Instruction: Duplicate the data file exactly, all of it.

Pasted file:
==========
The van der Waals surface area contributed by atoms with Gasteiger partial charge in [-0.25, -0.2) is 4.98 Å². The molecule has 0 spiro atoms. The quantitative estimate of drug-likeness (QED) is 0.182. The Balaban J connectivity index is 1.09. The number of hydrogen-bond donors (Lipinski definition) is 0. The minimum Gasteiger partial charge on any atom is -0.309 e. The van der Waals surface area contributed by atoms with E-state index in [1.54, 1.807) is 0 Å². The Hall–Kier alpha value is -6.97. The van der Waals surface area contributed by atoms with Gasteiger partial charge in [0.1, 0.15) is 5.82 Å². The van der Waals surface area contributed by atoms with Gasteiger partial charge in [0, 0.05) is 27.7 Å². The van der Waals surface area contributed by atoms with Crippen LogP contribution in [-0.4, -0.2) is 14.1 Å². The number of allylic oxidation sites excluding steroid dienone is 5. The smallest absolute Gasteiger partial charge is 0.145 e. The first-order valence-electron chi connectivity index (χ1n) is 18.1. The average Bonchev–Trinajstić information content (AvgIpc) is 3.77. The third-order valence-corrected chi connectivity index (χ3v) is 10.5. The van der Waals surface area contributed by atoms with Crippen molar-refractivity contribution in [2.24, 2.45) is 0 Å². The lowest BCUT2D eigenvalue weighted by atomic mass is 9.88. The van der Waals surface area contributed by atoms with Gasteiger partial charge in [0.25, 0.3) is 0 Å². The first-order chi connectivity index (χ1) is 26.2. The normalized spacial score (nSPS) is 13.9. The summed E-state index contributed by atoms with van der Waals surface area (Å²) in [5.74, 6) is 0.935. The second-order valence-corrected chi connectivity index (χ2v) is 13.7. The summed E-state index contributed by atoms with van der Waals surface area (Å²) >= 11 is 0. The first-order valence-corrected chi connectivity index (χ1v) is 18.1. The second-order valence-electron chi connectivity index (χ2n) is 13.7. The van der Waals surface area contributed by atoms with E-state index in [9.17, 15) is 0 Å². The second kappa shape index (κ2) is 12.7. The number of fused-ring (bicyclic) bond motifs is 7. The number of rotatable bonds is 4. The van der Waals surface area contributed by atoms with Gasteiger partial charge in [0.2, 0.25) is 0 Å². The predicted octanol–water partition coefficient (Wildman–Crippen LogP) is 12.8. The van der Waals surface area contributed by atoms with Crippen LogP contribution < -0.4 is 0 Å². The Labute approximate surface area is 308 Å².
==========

The van der Waals surface area contributed by atoms with Gasteiger partial charge in [-0.25, -0.2) is 4.98 Å². The molecule has 0 spiro atoms. The quantitative estimate of drug-likeness (QED) is 0.182. The Balaban J connectivity index is 1.09. The number of hydrogen-bond donors (Lipinski definition) is 0. The minimum Gasteiger partial charge on any atom is -0.309 e. The van der Waals surface area contributed by atoms with E-state index in [1.54, 1.807) is 0 Å². The Hall–Kier alpha value is -6.97. The van der Waals surface area contributed by atoms with Gasteiger partial charge in [0.1, 0.15) is 5.82 Å². The van der Waals surface area contributed by atoms with Gasteiger partial charge in [0, 0.05) is 27.7 Å². The van der Waals surface area contributed by atoms with Crippen LogP contribution in [-0.4, -0.2) is 14.1 Å². The number of allylic oxidation sites excluding steroid dienone is 5. The smallest absolute Gasteiger partial charge is 0.145 e. The first-order valence-electron chi connectivity index (χ1n) is 18.1. The average Bonchev–Trinajstić information content (AvgIpc) is 3.77. The third-order valence-corrected chi connectivity index (χ3v) is 10.5. The van der Waals surface area contributed by atoms with Crippen molar-refractivity contribution in [2.24, 2.45) is 0 Å². The lowest BCUT2D eigenvalue weighted by atomic mass is 9.88. The van der Waals surface area contributed by atoms with Gasteiger partial charge in [0.25, 0.3) is 0 Å². The first-order chi connectivity index (χ1) is 26.2. The normalized spacial score (nSPS) is 13.9. The summed E-state index contributed by atoms with van der Waals surface area (Å²) in [5.74, 6) is 0.935. The second-order valence-corrected chi connectivity index (χ2v) is 13.7. The summed E-state index contributed by atoms with van der Waals surface area (Å²) >= 11 is 0. The first-order valence-corrected chi connectivity index (χ1v) is 18.1. The second-order valence-electron chi connectivity index (χ2n) is 13.7. The van der Waals surface area contributed by atoms with E-state index in [9.17, 15) is 0 Å². The second kappa shape index (κ2) is 12.7. The number of fused-ring (bicyclic) bond motifs is 7. The number of rotatable bonds is 4. The van der Waals surface area contributed by atoms with Gasteiger partial charge in [0.2, 0.25) is 0 Å². The predicted octanol–water partition coefficient (Wildman–Crippen LogP) is 12.8. The van der Waals surface area contributed by atoms with Crippen LogP contribution < -0.4 is 0 Å². The Labute approximate surface area is 308 Å².